There’s no need for Stubbs to be there when a 16-year-old and his parents turn up to sign for the club but he invites himself along anyway.

“Some of these boys see a lot more of me than they do of their own parents. I’m a father figure and they know they can come and talk to me about anything at all that’s going on in their lives, not just football.”

Together with chief executive Leann Dempster (or “Dumpster” as she was nicknamed when she wasted no time sacking Terry Butcher), Stubbs is passionate about the role Hibs need to start playing in the community again. “For too long it felt like the club was out of bounds to the fans. We want to open it up to them again. We have these fantastic facilities here and we want to start sharing them with deprived kids when we’re not using them,” he says.

His phone rings again and he looks nervously across at it. The clock’s ticking down and there are still deals to be done. My time’s running out too, so I try a few personal questions but this Hibs manager has a very engaging way of deflecting questions about himself – there’s no trace of an ego, just a burning appetite to succeed tempered with a down-to-earth realism that he’s only been in the hot seat for about five minutes.

Well, seven months to be exact. Seven months spent in a secret location in Portobello. Like the plot of a sitcom, the club’s three coaches, all different ages, live in the same flat together. “If you told me we’d still be in this arrangement after seven months, I’d have laughed at you. But it works fine,” he says.

I wonder how he manages without wife Mandy who’s stayed at home to be with his children, Sam and Heather?

“She knows what I want to achieve and she’s really supportive. She loved watching me as a player but she can’t watch me as a manager, she knows how much pressure there is. But pressure’s what makes me tick. Who wants to be ‘a football manager’? What’s the point of that? I want to be the best manager in Britain.”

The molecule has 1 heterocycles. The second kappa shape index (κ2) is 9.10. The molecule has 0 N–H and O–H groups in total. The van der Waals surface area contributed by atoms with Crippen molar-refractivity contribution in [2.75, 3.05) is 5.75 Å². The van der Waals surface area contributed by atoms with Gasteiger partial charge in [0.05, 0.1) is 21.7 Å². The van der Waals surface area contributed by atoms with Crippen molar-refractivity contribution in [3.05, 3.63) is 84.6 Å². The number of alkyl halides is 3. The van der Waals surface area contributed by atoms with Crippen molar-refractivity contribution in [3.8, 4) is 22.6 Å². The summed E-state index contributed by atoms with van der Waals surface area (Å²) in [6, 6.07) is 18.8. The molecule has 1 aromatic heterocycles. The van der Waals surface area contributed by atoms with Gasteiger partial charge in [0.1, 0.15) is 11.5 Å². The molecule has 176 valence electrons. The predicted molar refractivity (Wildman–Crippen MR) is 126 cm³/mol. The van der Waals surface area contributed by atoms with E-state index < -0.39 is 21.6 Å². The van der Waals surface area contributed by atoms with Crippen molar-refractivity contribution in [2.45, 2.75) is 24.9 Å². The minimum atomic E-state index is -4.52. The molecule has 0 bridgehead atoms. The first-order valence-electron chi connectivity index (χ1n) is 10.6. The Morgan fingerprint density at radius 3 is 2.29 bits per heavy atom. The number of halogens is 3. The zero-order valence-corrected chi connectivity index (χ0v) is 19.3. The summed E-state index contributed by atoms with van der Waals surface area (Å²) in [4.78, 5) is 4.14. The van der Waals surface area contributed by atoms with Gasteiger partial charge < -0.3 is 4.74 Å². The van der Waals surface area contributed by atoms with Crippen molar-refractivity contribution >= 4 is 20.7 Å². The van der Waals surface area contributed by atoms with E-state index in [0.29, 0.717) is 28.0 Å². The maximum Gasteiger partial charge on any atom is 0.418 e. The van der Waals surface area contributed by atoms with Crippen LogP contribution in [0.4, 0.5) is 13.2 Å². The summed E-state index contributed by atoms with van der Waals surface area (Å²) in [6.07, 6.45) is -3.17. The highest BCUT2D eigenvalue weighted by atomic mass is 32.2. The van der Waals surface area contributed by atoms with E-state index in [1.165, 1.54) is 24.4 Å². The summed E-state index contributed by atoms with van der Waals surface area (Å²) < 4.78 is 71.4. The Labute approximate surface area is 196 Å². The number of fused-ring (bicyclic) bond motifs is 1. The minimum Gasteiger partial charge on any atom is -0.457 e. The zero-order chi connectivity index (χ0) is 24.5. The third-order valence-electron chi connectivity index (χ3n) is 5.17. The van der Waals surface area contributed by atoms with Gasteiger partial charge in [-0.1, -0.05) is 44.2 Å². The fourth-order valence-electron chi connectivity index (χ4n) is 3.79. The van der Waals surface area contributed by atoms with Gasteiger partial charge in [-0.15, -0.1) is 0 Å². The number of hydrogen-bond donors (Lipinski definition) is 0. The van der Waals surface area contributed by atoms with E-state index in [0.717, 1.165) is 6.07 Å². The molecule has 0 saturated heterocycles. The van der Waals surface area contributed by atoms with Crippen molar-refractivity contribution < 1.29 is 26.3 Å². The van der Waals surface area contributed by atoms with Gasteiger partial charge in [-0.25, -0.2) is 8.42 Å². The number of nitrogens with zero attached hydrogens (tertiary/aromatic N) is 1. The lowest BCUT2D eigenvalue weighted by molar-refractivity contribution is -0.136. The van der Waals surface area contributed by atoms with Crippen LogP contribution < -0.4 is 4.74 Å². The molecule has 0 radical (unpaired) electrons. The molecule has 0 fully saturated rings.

So the stage is set. Both sets of fans would grudgingly admit that in Stubbs and Robbie Neilson, Edinburgh is finally blessed with two outstanding young coaches. The phoney war’s over. Let battle commence.

The job’s a good ’un

WE spend large parts of our day at work – so it’s important we’re not entirely miserable most of the time. A new survey by AAT has revealed the top 20 factors for working happiness in Scotland. Top was respect for employess, followed by flexible hours and understanding when children are sick.

Prize in the post

IT won Charlie the keys to his own chocolate factory – so who knows what the future holds for the first 100 customers when Aldi’s new branch in Gilmerton Road opens next Thursday.

They’ll get a golden envelope, inside which will be a ticket giving them a prize.

Dario makes a fast buck from mansion

HE returned to Scotland to rebuild his life following his split from Hollywood star wife Ashley Judd.

But now Dario Franchitti is making another fresh start after selling off his mansion.

The motor racing superstar, who hails from Bathgate, admitted that he had been left “rattling about” at Rednock House in Stirlingshire.

But don’t feel too sorry for him – he pocketed a whopping £2.7 million profit from the £4m sale.

Hendry on the ball for successful return

WHEN it comes to sport, everyone loves an underdog story.

Almost as much as they love a comeback. Following in the footsteps of George Foreman and Bjorn Borg could be seven-time world snooker champion Stephen Hendry.

The South Queensferry potter has been offered the chance

to qualify for this year’s tournament, and fellow snooker legend Jimmy White said: “Hendry could do some damage.”